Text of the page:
A Tribeca spaghetti sauce ad returns to view

March 20, 2017

Ragu has been mass producing its popular tomato sauces since the 1940s. But I’d guess this wonderfully preserved full-color ad for Ragu spaghetti sauce dates to the 1970s.

It’s on the side of a restaurant on Sixth Avenue just below Canal Street. What a visual treat, coincidentally near the once-thriving Little Italy in Soho and Greenwich Village, where store-bought sauce might be considered an insult!

A New York artist paints the 20th century city

March 20, 2017

She may not have reached the same level of success as fellow social realist painters Robert Henri (with whom she exhibited her works at art shows) and William Merritt Chase (her teacher at the Arts Student League in the 1910s).

[“New York Street,” 1912]

But painter Theresa Bernstein did overshadow her male Ashcan school contemporaries in one way. Born in 1890 in Poland, Bernstein lived just shy of her 112th birthday—and that enabled her to paint scenes of city life in almost every decade of the 20th century.

[“In Central Park,” 1914]

A New Yorker since 1912, Bernstein spent much of her adult life living with her husband, painter William Meyerowitz, in a rent-stabilized West 74th Street studio near Central Park.

[“In the Elevated,” 1916]

Her early work reflects the people she saw going about their lives outside her window, as well as the events of the time, from European immigrants on the bow of a ship heading toward Ellis Island to Armistice Day celebrations to Suffrage meetings.

[“Brighton Beach” 1916]

Bernstein often depicted crowds too, particularly in rich, dark tones. Mothers and children were another popular theme, perhaps because Bernstein’s only child died at age 3 of pneumonia. (She reportedly doted on a niece, who grew up to be singer-songwriter Laura Nyro.)

Her Jewish identity figured into her art as well, with scenes inside New York’s synagogues in the 1910s and 1920s.

[“Baby Carriages Laundry Day,” 1923, Park Slope]

Navigating the art world as a woman proved to be challenging. “As a woman crossing the gender threshold at the beginning of the new century, Bernstein experienced the excitement of that moment but was not spared the indignity of discrimination,” states the Jewish Women’s Archive.

“Either paying a reluctant compliment or implying criticism, reviewers often described her work as having a “masculine” style.”

[“Waiting Room, Unemployment Office,” date unknown]

Her figurative style may have fallen out of favor as Abstract Expressionism took hold. But Bernstein never stopped painting, putting images of everything from postwar life to hippies in Central Park down on canvas.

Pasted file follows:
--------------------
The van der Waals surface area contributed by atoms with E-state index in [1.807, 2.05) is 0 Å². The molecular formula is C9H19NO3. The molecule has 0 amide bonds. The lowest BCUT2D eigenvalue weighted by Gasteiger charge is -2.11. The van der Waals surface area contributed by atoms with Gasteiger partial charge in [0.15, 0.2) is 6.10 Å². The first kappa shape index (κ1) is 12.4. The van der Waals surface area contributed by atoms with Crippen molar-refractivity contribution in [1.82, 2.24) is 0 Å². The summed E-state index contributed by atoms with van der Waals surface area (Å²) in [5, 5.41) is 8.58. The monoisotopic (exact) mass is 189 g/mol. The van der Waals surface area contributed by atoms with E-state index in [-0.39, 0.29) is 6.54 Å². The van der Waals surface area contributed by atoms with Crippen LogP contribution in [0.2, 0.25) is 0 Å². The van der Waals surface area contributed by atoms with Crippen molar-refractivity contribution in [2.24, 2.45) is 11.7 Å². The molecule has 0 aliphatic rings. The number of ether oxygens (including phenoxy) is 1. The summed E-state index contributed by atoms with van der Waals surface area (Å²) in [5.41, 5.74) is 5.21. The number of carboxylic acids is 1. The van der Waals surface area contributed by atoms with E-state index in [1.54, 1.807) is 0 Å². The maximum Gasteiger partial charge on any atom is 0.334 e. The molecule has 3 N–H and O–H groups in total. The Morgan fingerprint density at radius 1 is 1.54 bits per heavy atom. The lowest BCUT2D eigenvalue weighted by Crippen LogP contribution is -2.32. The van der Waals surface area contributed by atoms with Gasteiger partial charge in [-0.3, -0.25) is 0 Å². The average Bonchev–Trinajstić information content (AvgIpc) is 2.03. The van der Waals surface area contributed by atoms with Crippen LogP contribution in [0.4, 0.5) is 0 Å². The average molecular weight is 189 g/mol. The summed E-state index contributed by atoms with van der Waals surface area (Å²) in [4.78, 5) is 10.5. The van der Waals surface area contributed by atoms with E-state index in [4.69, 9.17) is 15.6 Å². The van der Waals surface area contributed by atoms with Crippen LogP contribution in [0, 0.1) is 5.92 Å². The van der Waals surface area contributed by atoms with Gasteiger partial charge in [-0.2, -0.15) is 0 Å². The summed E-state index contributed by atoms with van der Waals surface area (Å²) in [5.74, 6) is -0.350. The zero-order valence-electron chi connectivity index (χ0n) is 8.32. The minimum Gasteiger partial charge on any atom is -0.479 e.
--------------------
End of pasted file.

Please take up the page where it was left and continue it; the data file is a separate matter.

Her work can be read as almost a list of milestones and movements in the 20th century—or how one woman experienced 112 years of history.

[“Saturday Morning Upper West Side,” 1940s]

Asked in a New York Times article from 1990 how she felt about being overlooked throughout her career, she replied:

“I never got frustrated, because I didn’t expect anything. I enjoyed painting the works I did. I didn’t do it for public acclaim.”

An extensive look at Bernstein’s life and work can be found here.

A Brooklyn Starbucks’ long movie theater past

March 13, 2017

Starbucks sells coffee out of 220 franchises throughout the five boroughs, and some of these locations have significant history behind them.

Baristas are serving up cafe lattes from the West 23rd Street brownstone where author Edith Wharton grew up.

There’s also a Starbucks inside the former barber shop on West 55th Street where Murder Inc. mobster Albert Anastasia was riddled with bullets while waiting for a haircut.

And on Manhattan Avenue in Greenpoint is this Starbucks, caffeinating New Yorkers from a former movie palace built in 1914 called the American Theatre (right, in the 1930s—and hey,trolley tracks!).

A century ago, Greenpoint residents hit this 565-seat neighborhood picture show with the proud eagle on top to see stars like Charlie Chaplin and Lillian Gish.

And if the American wasn’t playing anything worth seeing, they had other local theater options, like the Meserole Theater, which opened in 1922.

The American sold tickets throughout the golden age of Hollywood and in 1968 was renamed the Chopin (left, in 1980), possibly a nod to the increasingly Polish immigrant neighborhood.

After the Chopin closed its doors in 1987, the theater remained empty, then housed a succession of fast-food franchises, including a Burger King, into the 21st century.

Starbucks has occupied this space (and displayed their brand on the marquee once reserved for movie titles, actors, and actresses) for several years, amid a dwindling number of businesses bearing Polish names.